Ikea joins Big Clean Switch to offer 100% renewable energy tariff
Ikea is calling for households to join its latest joint venture - a collective energy switch that promises an exclusive 100% renewable electricity tariff.
The furniture retailer has joined forces with the “Big Clean Switch” campaign to use a collective switch to secure cheaper green power for the households that sign up.
The two companies claim it will save a typical UK household £300 a year in lower gas and electricity bills.
Big Clean Switch describes itself as a “profit with purpose” company that helps people move to renewable electricity providers. Its website only list tariffs where the supplier can guarantee that 100% of the electricity sold is matched from renewables such as sun, wind and water.
Those interested in possibly switching as part of the scheme should register at bigcleanswitch.org/ikea.
Big Clean Switch will then negotiate the best deal it can with green suppliers, at which point customers can choose to sign up. The prices will be announced on 6 March.
Hege Sæbjørnsen, Ikea’s sustainability manager, says that by linking up in this way, “we hope to make switching to renewable electricity simple, accessible and affordable to everyone”.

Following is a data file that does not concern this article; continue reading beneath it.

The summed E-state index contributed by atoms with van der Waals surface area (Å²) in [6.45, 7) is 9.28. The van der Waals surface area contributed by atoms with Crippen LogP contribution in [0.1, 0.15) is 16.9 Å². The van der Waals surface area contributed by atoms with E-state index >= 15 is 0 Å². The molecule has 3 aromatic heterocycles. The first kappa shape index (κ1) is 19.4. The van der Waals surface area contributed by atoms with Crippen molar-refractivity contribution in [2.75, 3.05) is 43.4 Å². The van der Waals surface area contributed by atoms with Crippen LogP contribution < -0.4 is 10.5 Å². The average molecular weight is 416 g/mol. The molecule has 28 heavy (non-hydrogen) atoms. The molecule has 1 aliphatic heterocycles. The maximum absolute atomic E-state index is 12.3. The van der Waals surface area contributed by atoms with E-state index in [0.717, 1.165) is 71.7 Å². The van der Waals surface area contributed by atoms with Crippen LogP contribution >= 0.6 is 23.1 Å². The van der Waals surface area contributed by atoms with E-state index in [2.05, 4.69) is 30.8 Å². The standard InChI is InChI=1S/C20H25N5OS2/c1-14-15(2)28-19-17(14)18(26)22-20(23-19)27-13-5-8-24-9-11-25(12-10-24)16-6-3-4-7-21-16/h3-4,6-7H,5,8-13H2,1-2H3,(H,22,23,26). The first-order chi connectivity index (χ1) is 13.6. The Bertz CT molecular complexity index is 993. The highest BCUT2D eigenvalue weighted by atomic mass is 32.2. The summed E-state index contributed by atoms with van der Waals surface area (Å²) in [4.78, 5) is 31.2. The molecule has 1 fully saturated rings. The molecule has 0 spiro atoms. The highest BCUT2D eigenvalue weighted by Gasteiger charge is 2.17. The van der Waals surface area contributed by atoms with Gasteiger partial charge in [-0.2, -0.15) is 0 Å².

For every switch, Ikea will receive a commission payment, which will support local community initiatives within each store’s area.
It remains to be seen whether this big switch will undercut the cheapest 100% green electricity suppliers already available.
Anyone can switch to a green supplier via a comparison site – Guardian Money favours Engergyhelpline.com. Make sure to tick the “whole of market” option.
Tonik is one of the cheapest green suppliers at the moment. People’s Energy is another.
Consumers have nothing to lose by registering with the Ikea initiative, but will have to decide when the prices are announced whether this is better than the deals on offer.
In the past, some collective switches have been “best in market” offering big savings, but others have not.
This article first appeared on the Guardian
edie is part of the Guardian Environment Network